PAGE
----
By Montgomery Brower
Updated May 26, 1986 12:00 PM

I’m not a genius,” insists Martine Kempf. “Sometimes it’s just easier for me to learn things than for other people.” At 27, the girl wonder from France plays classical piano, violin and bassoon, flies a plane and speaks three languages fluently. She’s also figured out how to talk to machines—by inventing a breakthrough voice recognition microcomputer dubbed Katalavox. With the device, surgeons can guide the precise movements of surgical microscopes using simple spoken commands, while quadriplegics can maneuver their motorized wheelchairs by talking to them.

Weighing only five pounds, Kempf’s amazing black computer control box is only 9½” by 4″. To program it, the user turns on the system, then repeats a command, such as “right,” “left,” “zoom in” or “zoom out,” three times. The computer stores the voice in its erasable-programmable memory, which saves information even after the system is turned off. Martine coined the name from katal, which means “to understand” in modern Greek, and vox, Latin for “voice.”

Recently the Spinal Cord Society recognized Katalavox’s contribution to bettering the lives of quadriplegics by giving Martine an award. Last year France presented her with the Prix Grand Siécle Laurent Perrier, putting her in the company of such previous laureates as Jacques Cousteau, Lord Mountbatten and Mstislav Rostropovich. But when Kempf tried to start her own French company to market Katalavox, the Mitterrand government failed to come through with a promised $100,000 loan. She headed for San Francisco, where she saw a land of opportunity. Returning to France just long enough to pack her bags, she held a dramatic press conference a few hours before her flight, announcing her departure for California’s Silicon Valley.

Although Kempf talks freely of capturing at least 10 percent of the large and lucrative U.S. microsurgery market (her invention is already in use in Moscow’s Institute of Eye Microsurgery, Paris’ Rothschild Clinic, Stanford University Hospital and the Mayo Clinic), more than money motivates her. Her father is a polio victim who designed a car he could drive with just his hands and went into business customizing autos for the disabled. “My brothers and I were encouraged to help handicapped people,” says Kempf. “Our father tells us all the time that he didn’t begin his company just to make money, and this is our philosophy: We do something because it helps.”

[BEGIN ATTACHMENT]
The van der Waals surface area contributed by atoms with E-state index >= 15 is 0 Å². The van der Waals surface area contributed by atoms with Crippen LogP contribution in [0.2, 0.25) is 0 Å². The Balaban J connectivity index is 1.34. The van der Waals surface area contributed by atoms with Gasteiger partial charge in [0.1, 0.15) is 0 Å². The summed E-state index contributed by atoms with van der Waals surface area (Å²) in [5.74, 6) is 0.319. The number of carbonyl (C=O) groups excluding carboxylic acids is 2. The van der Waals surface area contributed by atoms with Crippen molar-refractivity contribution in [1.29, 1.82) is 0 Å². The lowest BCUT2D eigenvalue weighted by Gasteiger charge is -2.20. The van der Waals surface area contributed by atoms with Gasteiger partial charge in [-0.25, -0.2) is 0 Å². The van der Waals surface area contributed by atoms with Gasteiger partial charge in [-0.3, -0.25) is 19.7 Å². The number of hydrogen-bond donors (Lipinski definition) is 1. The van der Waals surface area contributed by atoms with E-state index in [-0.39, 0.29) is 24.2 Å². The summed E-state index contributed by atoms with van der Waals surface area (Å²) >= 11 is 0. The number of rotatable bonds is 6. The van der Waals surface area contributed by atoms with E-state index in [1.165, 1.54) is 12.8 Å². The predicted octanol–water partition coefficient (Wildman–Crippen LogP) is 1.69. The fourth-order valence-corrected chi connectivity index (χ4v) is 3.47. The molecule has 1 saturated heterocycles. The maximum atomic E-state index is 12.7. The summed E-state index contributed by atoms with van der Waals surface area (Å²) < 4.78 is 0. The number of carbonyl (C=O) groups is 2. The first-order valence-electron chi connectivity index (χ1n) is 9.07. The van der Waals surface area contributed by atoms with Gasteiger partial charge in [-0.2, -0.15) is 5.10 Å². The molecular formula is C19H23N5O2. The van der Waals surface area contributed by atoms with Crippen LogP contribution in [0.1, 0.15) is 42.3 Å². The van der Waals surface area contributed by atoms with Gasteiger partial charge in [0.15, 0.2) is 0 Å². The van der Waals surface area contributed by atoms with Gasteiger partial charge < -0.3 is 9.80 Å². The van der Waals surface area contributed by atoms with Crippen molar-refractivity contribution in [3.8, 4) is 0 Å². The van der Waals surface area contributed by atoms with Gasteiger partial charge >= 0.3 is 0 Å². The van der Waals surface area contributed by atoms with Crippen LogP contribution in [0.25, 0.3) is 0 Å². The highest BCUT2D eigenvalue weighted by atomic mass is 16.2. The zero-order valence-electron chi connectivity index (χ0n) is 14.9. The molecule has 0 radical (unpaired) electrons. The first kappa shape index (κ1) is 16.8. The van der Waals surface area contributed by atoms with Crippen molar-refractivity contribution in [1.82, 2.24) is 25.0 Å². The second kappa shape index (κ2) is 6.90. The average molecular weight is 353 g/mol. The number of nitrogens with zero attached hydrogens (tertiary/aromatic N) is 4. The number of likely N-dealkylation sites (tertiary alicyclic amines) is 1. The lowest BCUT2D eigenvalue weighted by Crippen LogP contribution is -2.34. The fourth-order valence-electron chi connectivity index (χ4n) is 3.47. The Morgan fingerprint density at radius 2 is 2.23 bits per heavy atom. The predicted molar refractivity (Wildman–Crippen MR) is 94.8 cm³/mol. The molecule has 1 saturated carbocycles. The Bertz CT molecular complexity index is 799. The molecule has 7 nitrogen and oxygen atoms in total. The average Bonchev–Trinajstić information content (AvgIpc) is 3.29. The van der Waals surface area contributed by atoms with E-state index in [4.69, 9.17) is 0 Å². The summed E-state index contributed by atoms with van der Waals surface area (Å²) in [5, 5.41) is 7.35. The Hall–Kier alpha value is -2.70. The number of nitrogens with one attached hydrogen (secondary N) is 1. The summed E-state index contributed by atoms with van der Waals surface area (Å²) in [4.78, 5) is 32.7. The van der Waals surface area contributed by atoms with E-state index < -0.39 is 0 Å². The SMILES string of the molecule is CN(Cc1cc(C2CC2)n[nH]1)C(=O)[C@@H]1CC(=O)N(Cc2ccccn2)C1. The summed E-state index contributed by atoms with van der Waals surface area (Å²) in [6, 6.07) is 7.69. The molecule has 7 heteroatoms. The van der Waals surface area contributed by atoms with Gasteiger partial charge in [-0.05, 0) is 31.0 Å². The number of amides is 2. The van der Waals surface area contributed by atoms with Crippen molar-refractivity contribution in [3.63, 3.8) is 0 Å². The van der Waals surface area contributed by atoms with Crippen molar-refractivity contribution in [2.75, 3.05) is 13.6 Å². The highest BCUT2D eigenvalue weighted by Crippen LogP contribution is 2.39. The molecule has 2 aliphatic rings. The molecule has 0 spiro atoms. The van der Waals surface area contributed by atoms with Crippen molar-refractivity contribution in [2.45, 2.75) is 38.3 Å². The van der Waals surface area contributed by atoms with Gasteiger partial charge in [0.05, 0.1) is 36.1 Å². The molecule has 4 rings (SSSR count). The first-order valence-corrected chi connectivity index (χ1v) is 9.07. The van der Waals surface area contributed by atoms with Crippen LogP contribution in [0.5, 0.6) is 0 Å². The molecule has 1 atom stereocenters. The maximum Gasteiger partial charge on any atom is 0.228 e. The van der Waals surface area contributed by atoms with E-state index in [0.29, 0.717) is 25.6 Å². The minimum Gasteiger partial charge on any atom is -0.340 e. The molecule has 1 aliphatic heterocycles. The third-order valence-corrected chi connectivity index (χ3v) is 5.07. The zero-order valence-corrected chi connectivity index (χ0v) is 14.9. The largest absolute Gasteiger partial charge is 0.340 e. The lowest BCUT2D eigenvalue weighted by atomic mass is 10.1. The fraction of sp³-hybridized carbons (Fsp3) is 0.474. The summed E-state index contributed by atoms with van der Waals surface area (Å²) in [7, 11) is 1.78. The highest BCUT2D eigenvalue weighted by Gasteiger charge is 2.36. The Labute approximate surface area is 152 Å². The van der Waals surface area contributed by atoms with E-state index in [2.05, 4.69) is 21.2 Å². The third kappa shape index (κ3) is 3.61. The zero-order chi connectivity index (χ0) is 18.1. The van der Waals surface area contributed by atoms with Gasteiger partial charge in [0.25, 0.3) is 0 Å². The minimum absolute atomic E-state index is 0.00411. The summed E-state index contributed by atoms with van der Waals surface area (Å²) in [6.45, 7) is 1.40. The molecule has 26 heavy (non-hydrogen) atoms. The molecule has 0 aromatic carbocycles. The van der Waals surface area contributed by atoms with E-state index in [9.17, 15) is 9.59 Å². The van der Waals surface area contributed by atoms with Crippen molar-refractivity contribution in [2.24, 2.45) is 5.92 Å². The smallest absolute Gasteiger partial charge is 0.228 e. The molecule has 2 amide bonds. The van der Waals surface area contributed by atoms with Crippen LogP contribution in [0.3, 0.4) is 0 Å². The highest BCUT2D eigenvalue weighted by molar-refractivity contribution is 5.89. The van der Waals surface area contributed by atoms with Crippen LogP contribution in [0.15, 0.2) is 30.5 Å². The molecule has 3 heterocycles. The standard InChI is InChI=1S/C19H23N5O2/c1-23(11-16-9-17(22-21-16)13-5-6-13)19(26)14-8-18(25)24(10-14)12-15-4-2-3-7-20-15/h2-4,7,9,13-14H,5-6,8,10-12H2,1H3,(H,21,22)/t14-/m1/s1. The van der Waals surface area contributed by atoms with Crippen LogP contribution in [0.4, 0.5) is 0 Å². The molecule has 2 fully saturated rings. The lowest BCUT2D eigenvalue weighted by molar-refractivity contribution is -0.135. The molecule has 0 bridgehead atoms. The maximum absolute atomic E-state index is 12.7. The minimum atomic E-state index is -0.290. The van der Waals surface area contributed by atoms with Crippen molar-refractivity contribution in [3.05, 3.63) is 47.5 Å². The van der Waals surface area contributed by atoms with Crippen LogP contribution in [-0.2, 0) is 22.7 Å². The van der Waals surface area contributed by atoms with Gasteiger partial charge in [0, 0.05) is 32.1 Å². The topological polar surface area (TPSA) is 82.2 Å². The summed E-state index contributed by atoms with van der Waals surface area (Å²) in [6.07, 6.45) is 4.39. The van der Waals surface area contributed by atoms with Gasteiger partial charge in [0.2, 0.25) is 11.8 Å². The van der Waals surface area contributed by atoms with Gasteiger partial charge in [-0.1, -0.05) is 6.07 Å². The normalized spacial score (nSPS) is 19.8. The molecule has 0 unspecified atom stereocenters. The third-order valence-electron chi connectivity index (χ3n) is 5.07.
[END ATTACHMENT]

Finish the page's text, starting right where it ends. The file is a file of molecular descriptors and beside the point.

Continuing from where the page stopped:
The inspiration for Katalavox came while Martine was pursuing an astronomy degree at the University of Bonn, 150 miles from her Alsatian hometown of Dossenheim-Kochersberg. Seeing the plight of German teenagers who had been born without arms because their mothers had taken thalidomide during pregnancy, Martine reasoned that a voice-recognition system would help them. First she learned programming on an Apple computer. Then in July 1982 she succeeded in directly transforming the human voice’s analog signals into the computer’s digital signals. Further refinements enabled Katalavox to respond to a spoken command in .008 of a second (compared with one or two seconds for competing systems).

Others were quick to recognize the invention’s potential. NASA is testing Katalavox to see if it can be used on the space shuttle to control cameras mounted on an external robotic arm, and Saab is trying it out to command robots on the assembly line. Kempf is also working with Mercedes-Benz to program a mobile phone like the one in Knight Rider’s KITT, the car that responds to spoken commands.

Martine’s home and office is a modern one-bedroom apartment in Sunnyvale, Calif. Her schedule allows her only four hours sleep a night but, she says, “I enjoy the work.” Her ambition is to pursue her first love, astronomy, at the Jet Propulsion Lab in Pasadena. “It’s the best place to study because they are sending unmanned satellites to Jupiter, Saturn and Uranus,” she says. “Maybe one day they will man their space vehicles. My dream is to go to Mars. After all, my name is Martine. Perhaps I come from there.”

Ten years ago, when Kempf nearly died after eating some unwashed strawberries that were covered with arsenic used in the fertilizer, she made a pact with herself. “I decided I will not spend my life doing nothing,” she says. “I want to learn everything that I can and do something to help other people.” So far, she has more than fulfilled that promise.